Richard Ashcroft / Razorlight + guests - Old Trafford -

On what initially seemed like quite a pedestrian line-up, two men that should be at the forefront of British music open up a summers day of music at Old Trafford.

Aziz, who is primarily known for replacing John Squire in the Stone Roses second coming but should be known as a musical genius, does what he calls his Indian White Stripes thang with Jimi Hendrix riffs over organic bollywood tabla beats. And today it works away from the sweaty pits he's used to playing and out while the rays shine down and these riff get sent into the stratosphere. Next up Akala, the Uk's answer to Chuck D or Jay Z as opposed to Eminem meets Necro pretensions of lauded upon white boy rapper Plan B. Clash sampling, bouncy as f*ck and the set closer "Bullshit" which should have been an anthem up there with Dead Prez's "Hip Hop". The reality of course is much of the crowd don't know how to take to a hip hop artist on stage and although Richard Ashcroft embraces the greats his fanbase are somewhat narrow-minded. It's a sad state of affairs but this could probably all been solved had Akala brought on a guitarists to mime the riffs that are spinning from the decks, but while Designer Magazine leaves thinking we've just seen the best hip-hop artist the UK has seen since Credit To The Nation, this audience still sees hip hop as one dimension and void of talent.

The Feeling's ELO style MOR has managed to bag them a number 2 album behind the heinous PR whore Sandi Thom and they're already a household (or housewife's) name, but how will they fare on the hallowed turf of Old Trafford, a venue where Oasis have fallen flat on their face on homeground. With enough singles to make Hard Fi's 6 singles of one album run look
pitiful, The Feeling could release every single song of their album and still leave people wanting more. It bodes well for their performance today which goes down a storm and sees the shirted straightmen of rock strip off into casual vests. "Love It When You Call", "Fill My Little World" and "Sewn" all soothe and shimmy in the sun and we're faced with the dilemma of how do we choose between the smooth and polished world of the Feeling and the rough angular world of the Monkeys. I think many here today finally made up their mind and chose the former.

Its hard for Designer Magazine to admit it, but Razorlight are one of the UKs finest bands right now and a far cry from when we saw them supporting Hope Of The States on their debut uk tour. It's almost as if Johnny Borrell has talked himself up so much with his proclamations that their debut album was better than Dylan, that anything less than being the best band in the
world would be failure. When they supported the Manic's back at the MEN Arena it was the first sign of greatness, but Live 8 last year where Borrell provided a performance which although hanging in the shadows of Doherty was still one of the most incendiary rock and roll shows of the day. Today with an abridged set they play the classics "Rock N Roll Lies", "Golden Touch" and "Somewhere Else", but the best moment is "In The Morning", a song which takes the Razorlight template and pumps it with steroids.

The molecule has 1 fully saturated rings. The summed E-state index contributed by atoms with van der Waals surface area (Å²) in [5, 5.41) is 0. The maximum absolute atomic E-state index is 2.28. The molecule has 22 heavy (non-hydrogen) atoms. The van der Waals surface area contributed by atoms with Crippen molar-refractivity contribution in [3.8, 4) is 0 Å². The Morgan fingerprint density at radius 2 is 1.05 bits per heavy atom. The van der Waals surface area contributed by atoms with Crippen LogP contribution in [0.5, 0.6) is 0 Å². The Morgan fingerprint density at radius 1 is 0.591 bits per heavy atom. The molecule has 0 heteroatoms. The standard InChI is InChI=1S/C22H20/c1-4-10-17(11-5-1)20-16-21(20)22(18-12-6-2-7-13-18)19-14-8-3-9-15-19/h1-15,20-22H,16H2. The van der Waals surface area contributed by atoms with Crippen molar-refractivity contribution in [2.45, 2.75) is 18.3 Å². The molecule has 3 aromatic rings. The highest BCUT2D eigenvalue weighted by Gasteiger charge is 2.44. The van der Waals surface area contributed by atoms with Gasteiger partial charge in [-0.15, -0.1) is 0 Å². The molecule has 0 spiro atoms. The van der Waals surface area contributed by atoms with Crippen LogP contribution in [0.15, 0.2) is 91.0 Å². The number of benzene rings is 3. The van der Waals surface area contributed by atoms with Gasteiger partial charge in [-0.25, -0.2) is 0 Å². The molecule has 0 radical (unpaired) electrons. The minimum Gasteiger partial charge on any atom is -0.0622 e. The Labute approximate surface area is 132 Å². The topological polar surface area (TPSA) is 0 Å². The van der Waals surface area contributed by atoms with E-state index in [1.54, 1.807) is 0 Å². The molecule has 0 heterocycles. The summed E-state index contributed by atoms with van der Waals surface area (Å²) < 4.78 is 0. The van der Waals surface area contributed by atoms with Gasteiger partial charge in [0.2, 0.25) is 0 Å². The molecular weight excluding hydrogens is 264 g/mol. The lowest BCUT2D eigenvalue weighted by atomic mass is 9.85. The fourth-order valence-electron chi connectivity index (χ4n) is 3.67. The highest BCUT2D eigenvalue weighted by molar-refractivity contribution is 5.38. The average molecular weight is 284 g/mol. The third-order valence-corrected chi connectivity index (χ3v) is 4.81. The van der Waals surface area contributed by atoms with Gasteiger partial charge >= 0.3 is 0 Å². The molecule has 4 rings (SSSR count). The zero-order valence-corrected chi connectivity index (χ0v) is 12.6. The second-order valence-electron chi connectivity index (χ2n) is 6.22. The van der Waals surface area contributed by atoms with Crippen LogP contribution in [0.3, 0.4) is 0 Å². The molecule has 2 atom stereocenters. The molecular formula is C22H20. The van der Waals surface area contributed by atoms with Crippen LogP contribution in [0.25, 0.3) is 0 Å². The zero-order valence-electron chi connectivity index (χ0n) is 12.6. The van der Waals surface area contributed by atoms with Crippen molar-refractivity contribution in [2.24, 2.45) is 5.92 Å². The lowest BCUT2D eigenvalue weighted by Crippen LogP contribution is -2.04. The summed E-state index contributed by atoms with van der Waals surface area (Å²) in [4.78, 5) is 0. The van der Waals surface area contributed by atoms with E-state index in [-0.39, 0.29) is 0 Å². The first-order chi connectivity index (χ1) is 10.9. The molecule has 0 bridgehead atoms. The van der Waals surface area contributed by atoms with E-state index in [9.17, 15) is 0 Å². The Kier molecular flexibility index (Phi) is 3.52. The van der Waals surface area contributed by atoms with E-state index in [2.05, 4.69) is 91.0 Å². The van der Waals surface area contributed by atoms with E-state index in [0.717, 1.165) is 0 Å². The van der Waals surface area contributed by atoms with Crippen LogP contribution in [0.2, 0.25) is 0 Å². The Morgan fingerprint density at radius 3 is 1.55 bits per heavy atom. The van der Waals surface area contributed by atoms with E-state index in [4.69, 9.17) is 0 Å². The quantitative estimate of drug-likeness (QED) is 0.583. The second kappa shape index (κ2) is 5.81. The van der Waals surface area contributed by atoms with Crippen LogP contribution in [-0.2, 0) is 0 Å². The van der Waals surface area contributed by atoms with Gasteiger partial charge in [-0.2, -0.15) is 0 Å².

Richard Ashcrost has had his highs and his lows, some might say its been a lot of lows recently up until the moment at Live 8 where Chris Martin brought on the greatest singer-songwriter of a generation to sing "Bittersweet Symphony". Since then its been back to one of Ashcrofts earlier statements in the mad richard phase - if you believe you can fly you can fly - and that's something that Ashcrofts been doing ever since his comeback single dropped. Today is seen as a homecoming show and like the Verve's Haigh Hall show post-Urban Hymns breakthrough success there's a real sense of anticipation as Ashcroft comes home for his Third Coming, for most musical messiahs a second coming is another but Ashcroft ever the mystical shamen has to take it one step further.

With a solo back catalogue to shame most as well as his work with the Verve, Ashcroft could literally play B-sides and everyone would go home happy, but tonight was never about that. It was always about the big songs that take over your soul and inspire your mind to greater things. Ashcroft like Gallagher manages to capture that inherent male spirit of bottling up your feelings and then letting them gush out, but rather than do it on a friday night bloodbath around town Ashcroft has the literacy to be able to turn his experiences into something tangible.

"Music Is Power" is pure soul, pure Northern soul if you like from the dips and turns of Wigan, but for those fans who came on board early nothing will ever surpass the genius heartbreaking moment of "History" with is tugging strings. Not even "The Drugs Don't Work" or "Bittersweet Symphony" matches it tonight, nor does the underrated "Science Of Silence" which since we heard it in it's full glory at the MEN Arena last year has remained one of his finest moments to date.

This is well and truly a homecoming for Ashcroft that puts him at the top of his game. Like at Haigh Hall you get the sense that bands will be formed off the back of this gig and Ashcrofts influence will shine on much longer than the littering of Pete Doherty clones we seem to accept as talent nowadays

Alex McCann
Photos: Karen McBride

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